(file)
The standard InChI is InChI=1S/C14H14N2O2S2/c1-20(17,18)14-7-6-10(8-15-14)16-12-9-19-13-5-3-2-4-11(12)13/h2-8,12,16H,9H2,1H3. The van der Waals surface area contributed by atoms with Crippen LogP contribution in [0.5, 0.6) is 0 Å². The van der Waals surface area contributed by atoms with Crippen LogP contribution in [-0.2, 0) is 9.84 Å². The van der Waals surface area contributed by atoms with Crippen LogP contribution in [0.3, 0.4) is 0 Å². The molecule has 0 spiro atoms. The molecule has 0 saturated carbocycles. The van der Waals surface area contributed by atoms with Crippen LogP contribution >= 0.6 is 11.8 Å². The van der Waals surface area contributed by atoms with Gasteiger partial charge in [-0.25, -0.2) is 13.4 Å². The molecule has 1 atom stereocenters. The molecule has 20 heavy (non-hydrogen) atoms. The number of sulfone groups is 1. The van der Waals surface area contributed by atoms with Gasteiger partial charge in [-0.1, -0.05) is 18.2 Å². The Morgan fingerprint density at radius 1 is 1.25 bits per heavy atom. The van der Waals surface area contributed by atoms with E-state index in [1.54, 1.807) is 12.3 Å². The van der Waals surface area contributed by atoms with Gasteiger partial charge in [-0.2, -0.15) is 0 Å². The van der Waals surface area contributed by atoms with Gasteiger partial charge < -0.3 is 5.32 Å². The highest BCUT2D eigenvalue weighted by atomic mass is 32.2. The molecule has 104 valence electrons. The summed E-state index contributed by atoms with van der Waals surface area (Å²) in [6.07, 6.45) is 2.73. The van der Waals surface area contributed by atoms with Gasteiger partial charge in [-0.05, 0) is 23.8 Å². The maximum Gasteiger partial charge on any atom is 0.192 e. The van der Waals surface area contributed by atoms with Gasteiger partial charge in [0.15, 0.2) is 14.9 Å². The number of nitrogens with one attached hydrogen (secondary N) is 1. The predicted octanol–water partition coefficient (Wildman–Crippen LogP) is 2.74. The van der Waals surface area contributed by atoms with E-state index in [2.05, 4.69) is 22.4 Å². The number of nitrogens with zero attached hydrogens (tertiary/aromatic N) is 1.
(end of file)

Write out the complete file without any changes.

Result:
The standard InChI is InChI=1S/C14H14N2O2S2/c1-20(17,18)14-7-6-10(8-15-14)16-12-9-19-13-5-3-2-4-11(12)13/h2-8,12,16H,9H2,1H3. The van der Waals surface area contributed by atoms with Crippen LogP contribution in [0.5, 0.6) is 0 Å². The van der Waals surface area contributed by atoms with Crippen LogP contribution in [-0.2, 0) is 9.84 Å². The van der Waals surface area contributed by atoms with Crippen LogP contribution in [0.3, 0.4) is 0 Å². The molecule has 0 spiro atoms. The molecule has 0 saturated carbocycles. The van der Waals surface area contributed by atoms with Crippen LogP contribution >= 0.6 is 11.8 Å². The van der Waals surface area contributed by atoms with Gasteiger partial charge in [-0.25, -0.2) is 13.4 Å². The molecule has 1 atom stereocenters. The molecule has 20 heavy (non-hydrogen) atoms. The number of sulfone groups is 1. The van der Waals surface area contributed by atoms with Gasteiger partial charge in [-0.1, -0.05) is 18.2 Å². The Morgan fingerprint density at radius 1 is 1.25 bits per heavy atom. The van der Waals surface area contributed by atoms with E-state index in [1.54, 1.807) is 12.3 Å². The van der Waals surface area contributed by atoms with Gasteiger partial charge in [-0.2, -0.15) is 0 Å². The van der Waals surface area contributed by atoms with Gasteiger partial charge < -0.3 is 5.32 Å². The highest BCUT2D eigenvalue weighted by atomic mass is 32.2. The molecule has 104 valence electrons. The summed E-state index contributed by atoms with van der Waals surface area (Å²) in [6.07, 6.45) is 2.73. The van der Waals surface area contributed by atoms with Gasteiger partial charge in [-0.05, 0) is 23.8 Å². The maximum Gasteiger partial charge on any atom is 0.192 e. The van der Waals surface area contributed by atoms with Gasteiger partial charge in [0.15, 0.2) is 14.9 Å². The number of nitrogens with one attached hydrogen (secondary N) is 1. The predicted octanol–water partition coefficient (Wildman–Crippen LogP) is 2.74. The van der Waals surface area contributed by atoms with E-state index in [2.05, 4.69) is 22.4 Å². The number of nitrogens with zero attached hydrogens (tertiary/aromatic N) is 1.